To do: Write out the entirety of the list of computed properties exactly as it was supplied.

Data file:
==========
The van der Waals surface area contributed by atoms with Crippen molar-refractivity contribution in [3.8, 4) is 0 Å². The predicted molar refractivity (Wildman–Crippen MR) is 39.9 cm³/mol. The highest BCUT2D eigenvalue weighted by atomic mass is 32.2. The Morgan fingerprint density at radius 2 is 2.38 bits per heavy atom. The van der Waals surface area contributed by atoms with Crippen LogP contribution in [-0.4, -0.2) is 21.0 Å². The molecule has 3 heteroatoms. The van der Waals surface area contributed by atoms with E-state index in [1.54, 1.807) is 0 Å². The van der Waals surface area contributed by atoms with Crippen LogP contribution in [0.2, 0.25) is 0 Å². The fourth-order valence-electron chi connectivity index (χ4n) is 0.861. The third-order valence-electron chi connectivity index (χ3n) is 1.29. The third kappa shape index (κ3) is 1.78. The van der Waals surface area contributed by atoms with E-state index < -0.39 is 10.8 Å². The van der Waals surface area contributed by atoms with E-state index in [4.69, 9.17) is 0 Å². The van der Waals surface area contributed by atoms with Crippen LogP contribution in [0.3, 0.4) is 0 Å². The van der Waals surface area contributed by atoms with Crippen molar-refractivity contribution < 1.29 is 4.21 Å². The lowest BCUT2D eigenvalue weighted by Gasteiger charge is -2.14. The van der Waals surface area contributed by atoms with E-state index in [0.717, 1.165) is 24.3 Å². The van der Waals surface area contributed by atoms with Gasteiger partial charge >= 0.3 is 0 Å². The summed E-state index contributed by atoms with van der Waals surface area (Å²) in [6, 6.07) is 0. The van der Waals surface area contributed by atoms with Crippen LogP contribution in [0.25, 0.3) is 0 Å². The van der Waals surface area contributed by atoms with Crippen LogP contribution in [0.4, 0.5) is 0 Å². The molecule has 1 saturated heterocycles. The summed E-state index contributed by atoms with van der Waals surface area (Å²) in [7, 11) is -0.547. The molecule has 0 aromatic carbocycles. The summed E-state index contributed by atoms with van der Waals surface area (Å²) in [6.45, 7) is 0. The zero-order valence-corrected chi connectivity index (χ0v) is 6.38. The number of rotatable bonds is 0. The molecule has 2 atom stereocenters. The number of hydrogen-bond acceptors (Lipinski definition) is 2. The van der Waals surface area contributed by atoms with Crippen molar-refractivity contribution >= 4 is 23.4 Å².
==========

The van der Waals surface area contributed by atoms with Crippen molar-refractivity contribution in [3.8, 4) is 0 Å². The predicted molar refractivity (Wildman–Crippen MR) is 39.9 cm³/mol. The highest BCUT2D eigenvalue weighted by atomic mass is 32.2. The Morgan fingerprint density at radius 2 is 2.38 bits per heavy atom. The van der Waals surface area contributed by atoms with Crippen LogP contribution in [-0.4, -0.2) is 21.0 Å². The molecule has 3 heteroatoms. The van der Waals surface area contributed by atoms with E-state index in [1.54, 1.807) is 0 Å². The van der Waals surface area contributed by atoms with Crippen LogP contribution in [0.2, 0.25) is 0 Å². The fourth-order valence-electron chi connectivity index (χ4n) is 0.861. The third-order valence-electron chi connectivity index (χ3n) is 1.29. The third kappa shape index (κ3) is 1.78. The van der Waals surface area contributed by atoms with E-state index < -0.39 is 10.8 Å². The van der Waals surface area contributed by atoms with E-state index in [4.69, 9.17) is 0 Å². The van der Waals surface area contributed by atoms with Crippen LogP contribution in [0.3, 0.4) is 0 Å². The van der Waals surface area contributed by atoms with Crippen molar-refractivity contribution < 1.29 is 4.21 Å². The lowest BCUT2D eigenvalue weighted by Gasteiger charge is -2.14. The van der Waals surface area contributed by atoms with E-state index in [0.717, 1.165) is 24.3 Å². The van der Waals surface area contributed by atoms with Gasteiger partial charge >= 0.3 is 0 Å². The summed E-state index contributed by atoms with van der Waals surface area (Å²) in [6, 6.07) is 0. The van der Waals surface area contributed by atoms with Crippen LogP contribution in [0.25, 0.3) is 0 Å². The van der Waals surface area contributed by atoms with Crippen LogP contribution in [0.4, 0.5) is 0 Å². The molecule has 1 saturated heterocycles. The summed E-state index contributed by atoms with van der Waals surface area (Å²) in [7, 11) is -0.547. The molecule has 0 aromatic carbocycles. The summed E-state index contributed by atoms with van der Waals surface area (Å²) in [6.45, 7) is 0. The zero-order valence-corrected chi connectivity index (χ0v) is 6.38. The number of rotatable bonds is 0. The molecule has 2 atom stereocenters. The number of hydrogen-bond acceptors (Lipinski definition) is 2. The van der Waals surface area contributed by atoms with Crippen molar-refractivity contribution >= 4 is 23.4 Å².